Sylvia R

Michael, my husband, Aged 66 was diagnosed with Myelofibrosis in March 2014

He had a Bells Palsy episode in 2012 and was admitted to hospital as we thought it was a stroke and he has had headaches ever since. The hospital said he had a low platelet count and mentioned Thrombocytosis in a letter to his GP when asking them to monitor his bloods.

2 years on, we moved north and our new doctor continued with Mike’s investigations; a bad back, constant headaches, weight loss and fatigue. In March 2014, out of the blue, Mike was asked to go for a bone marrow biopsy after which Myelofibrosis was diagnosed. The haemotologist, fairly matter of fact said; ‘it’s not curable and something that will stay with you for the rest of your life’ and we were given a Macmillan and Leukaemia leaflet. ‘So it's cancer is it?’ Mike asked, seeing the Macmillan logo, ‘how long have I got?’ ‘ It’s a rare blood disorder and something we will monitor every three months and there is no imminent threat’ answered his haematologist.

Not overly concerned, we toddled off home where I read the leaflets and hit the internet; the word "cancer" hit me! Panic set in. I had no clue what Myelofibrosis was. I hadn't read the leaflets in the doctors and only realised the severity when I got home.

I asked Mike if I and my sister could have his permission to join support groups on his behalf. Mike said; ‘look just get on with it and do whatever you need to help me live longer’. Mike isn't a big talker but I knew by him saying this he was quietly worried. I said, ‘ok let me and Maggie do the worrying for you, you just do as we say’ and that was that as far as Mike was concerned.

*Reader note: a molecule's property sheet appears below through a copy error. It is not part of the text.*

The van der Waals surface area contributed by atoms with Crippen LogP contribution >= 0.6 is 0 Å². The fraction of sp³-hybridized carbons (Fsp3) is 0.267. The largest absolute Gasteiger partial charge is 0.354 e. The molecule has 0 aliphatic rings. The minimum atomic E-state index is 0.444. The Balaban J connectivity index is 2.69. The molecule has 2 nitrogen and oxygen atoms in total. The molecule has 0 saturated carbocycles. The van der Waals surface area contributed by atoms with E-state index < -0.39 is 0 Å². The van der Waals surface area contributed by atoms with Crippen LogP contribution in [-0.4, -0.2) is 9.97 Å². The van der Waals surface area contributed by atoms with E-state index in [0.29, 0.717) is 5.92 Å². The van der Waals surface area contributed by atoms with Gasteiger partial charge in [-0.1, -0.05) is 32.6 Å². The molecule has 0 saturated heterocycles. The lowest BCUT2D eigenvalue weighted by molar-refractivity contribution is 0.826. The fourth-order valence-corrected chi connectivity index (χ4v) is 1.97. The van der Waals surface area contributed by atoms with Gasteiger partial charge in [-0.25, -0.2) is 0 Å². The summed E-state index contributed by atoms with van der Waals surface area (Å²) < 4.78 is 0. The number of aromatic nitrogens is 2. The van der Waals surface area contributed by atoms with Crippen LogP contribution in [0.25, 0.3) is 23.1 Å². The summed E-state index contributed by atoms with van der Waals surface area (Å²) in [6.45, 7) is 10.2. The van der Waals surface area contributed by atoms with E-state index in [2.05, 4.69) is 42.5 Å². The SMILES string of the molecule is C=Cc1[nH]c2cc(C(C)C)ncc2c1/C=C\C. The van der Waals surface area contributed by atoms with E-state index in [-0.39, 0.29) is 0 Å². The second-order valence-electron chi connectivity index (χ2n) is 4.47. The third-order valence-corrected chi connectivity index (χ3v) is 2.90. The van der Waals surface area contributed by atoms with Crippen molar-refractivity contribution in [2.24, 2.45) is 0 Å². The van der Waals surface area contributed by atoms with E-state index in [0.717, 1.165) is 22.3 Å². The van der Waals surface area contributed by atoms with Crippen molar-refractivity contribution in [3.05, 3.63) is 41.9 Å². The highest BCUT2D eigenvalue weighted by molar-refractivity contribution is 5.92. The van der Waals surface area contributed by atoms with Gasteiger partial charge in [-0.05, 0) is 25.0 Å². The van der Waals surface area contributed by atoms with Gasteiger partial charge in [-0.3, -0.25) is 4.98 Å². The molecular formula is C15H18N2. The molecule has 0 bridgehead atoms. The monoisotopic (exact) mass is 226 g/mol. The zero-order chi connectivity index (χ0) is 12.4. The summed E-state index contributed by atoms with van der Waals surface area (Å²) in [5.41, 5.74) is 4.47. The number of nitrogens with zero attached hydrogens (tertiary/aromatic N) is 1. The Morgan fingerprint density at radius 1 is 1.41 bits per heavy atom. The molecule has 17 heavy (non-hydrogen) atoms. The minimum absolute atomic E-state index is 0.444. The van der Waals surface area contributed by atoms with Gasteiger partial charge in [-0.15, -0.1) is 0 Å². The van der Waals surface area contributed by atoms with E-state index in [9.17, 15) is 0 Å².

MPN Voice is where I gained my understanding and strength. Unless something personally affects you or your family, one is totally oblivious and why shouldn't one be? I realised just how many people had ET, PV and MF and the health unlocked forum with my constant barrage of questions and calming answers from Maz has helped me enormously. I got a buddy who, although specialised in guiding people through bone marrow transplants, was of great initial help.

I would like to pass on this advice and say ‘don't panic’ even though I think one naturally does. Read EVERYTHING on MPN Voice, read people's stories, EVERYTHING! Arm yourself with questions as you go along until you are ready for your next appointment with the haematologist.

For definite, no two people react the same to the drugs they give you so what works for one may not work for another and this is where the doctors know best. Listen, write down what they are telling you, take in your questions and don't be shy in asking. Ask about transplants, ask about clinical trials, research for yourself and join in the forums. There are a lot of people going through what you are and to know you are not alone and that someone is at the end of a blog is a massive help emotionally. Do not take everything you read too seriously and definitely don't panic!

With so many questions, I apologised at our first "watch and wait session" with the consultant. He said ‘don't , it keeps me on my toes. So many people just listen and do what I tell them so it's nice to have someone who challenges me!’

I asked MPD Voice if I could be a buddy but the answer is no for the moment as we are only just getting to understand about and deal with Mike’s condition. We have a long way to go Mike and I, but now I know what to look out for, we are on the road to a happy and hopefully long life together.

Anyone reading this, I wish you my very very best with whatever it is you are coping with and remember, you really are not alone.

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